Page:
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Articles by this author:

  • As Roseanne Roseannadanna used to tell us on “Saturday Night Live,” “It’s always something,” Things haven’t changed, or is that “the more things change, the more they stay the same”? We’re living in an up-and-down world, in a dynamic equilibrium. If it weren’t for the sunrises and sunsets, the phases of the moon and the clock-like rise and fall of the seas two times a day, we would be lost.
  • When J.P. Giraud, the American naturalist, published his book “The Birds of Long Island” in 1844, one would be hard pressed to find a single heath hen left on Long Island. Game birds such as the heath hen, Labrador duck, and passenger pigeon disappeared early, along with the wild turkey. The first three became extinct.
  • The ospreys flew south three weeks ago.
  • This October a different cosmopolitan species, the brown booby, common in the Caribbean countries and throughout tropical seas of the world, showed up in Montauk and may have found a new home.
  • Every year, it seems, the traffic becomes progressively worse. More and more people come to enjoy the East End and more of us native East Enders breathe a sigh of relief and go about our business when the season comes to a close. We have six months to recover, if we ever do.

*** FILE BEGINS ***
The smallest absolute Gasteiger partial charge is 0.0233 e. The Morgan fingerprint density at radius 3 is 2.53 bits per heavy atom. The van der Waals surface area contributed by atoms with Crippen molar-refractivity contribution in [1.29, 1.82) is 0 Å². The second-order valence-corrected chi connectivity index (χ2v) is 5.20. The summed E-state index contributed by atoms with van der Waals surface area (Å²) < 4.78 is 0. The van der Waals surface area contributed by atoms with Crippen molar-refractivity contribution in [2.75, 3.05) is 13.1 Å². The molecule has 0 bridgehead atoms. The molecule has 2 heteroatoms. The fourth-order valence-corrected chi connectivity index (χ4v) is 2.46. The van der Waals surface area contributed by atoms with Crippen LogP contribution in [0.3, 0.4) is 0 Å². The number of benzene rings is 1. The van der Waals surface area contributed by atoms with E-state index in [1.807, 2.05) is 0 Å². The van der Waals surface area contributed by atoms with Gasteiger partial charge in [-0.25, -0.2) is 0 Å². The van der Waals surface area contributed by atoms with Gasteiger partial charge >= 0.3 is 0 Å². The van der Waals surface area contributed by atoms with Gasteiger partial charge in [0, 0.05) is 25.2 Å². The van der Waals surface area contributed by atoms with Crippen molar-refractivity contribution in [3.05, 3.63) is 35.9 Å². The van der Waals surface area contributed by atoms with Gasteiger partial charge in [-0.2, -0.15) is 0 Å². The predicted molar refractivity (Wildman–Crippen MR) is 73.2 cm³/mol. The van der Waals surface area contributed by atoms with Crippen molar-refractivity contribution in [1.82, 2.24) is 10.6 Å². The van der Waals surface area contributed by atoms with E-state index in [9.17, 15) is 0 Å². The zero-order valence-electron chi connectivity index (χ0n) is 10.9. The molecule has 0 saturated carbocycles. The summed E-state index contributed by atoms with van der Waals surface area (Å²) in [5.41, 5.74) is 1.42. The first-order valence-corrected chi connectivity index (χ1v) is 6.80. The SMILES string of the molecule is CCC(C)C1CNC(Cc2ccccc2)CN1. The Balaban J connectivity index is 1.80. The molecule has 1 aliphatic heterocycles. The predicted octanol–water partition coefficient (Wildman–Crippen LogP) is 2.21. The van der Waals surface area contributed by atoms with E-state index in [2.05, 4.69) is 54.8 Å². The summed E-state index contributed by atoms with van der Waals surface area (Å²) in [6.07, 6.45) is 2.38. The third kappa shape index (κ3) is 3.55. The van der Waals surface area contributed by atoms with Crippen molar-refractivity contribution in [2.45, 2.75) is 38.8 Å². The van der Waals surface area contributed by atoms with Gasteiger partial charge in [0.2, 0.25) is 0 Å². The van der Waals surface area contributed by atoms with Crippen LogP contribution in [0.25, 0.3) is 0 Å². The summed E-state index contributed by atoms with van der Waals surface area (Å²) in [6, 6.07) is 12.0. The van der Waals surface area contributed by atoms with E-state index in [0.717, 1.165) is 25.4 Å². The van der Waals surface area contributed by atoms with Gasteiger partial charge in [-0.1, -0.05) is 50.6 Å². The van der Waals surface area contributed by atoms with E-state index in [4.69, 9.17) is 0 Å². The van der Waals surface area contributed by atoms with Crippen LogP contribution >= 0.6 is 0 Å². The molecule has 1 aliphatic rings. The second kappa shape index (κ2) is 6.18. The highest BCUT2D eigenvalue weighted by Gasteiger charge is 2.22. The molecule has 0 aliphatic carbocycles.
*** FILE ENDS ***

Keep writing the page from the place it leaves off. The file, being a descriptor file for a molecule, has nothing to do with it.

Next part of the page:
• Hear ye, hear ye, hear ye! The Long Island hunting season for bobwhite quail starts on Nov. 1 and ends on Dec. 31.
  • “Here we go again,” as Mel Allen used to say, when the Yankees were homering the opposition to death. This time it’s not about baseball but about swans, mute swans.
  • Albinism is a complete absence of melanin. It can occur in humans, too, and makes exposure to the sun for long periods dangerous.
  • Are there more stars in the universe than grains of sand on Earth? There could be.
  • It’s the end of summer and all matter of flying organisms — bird, bats, dragonflies, and butterflies — are on the wing. On the last evening of August, at least seven nighthawks flew over the Bustamante house on the northeast side of Lake Montauk. Flocks of migrating tree swallows have been swirling around during the past three weeks, migrating and feeding as they go. When a hungry sharp-shinned hawk or merlin comes by, they gather into tight bunches like schools of baitfish trying to elude predators.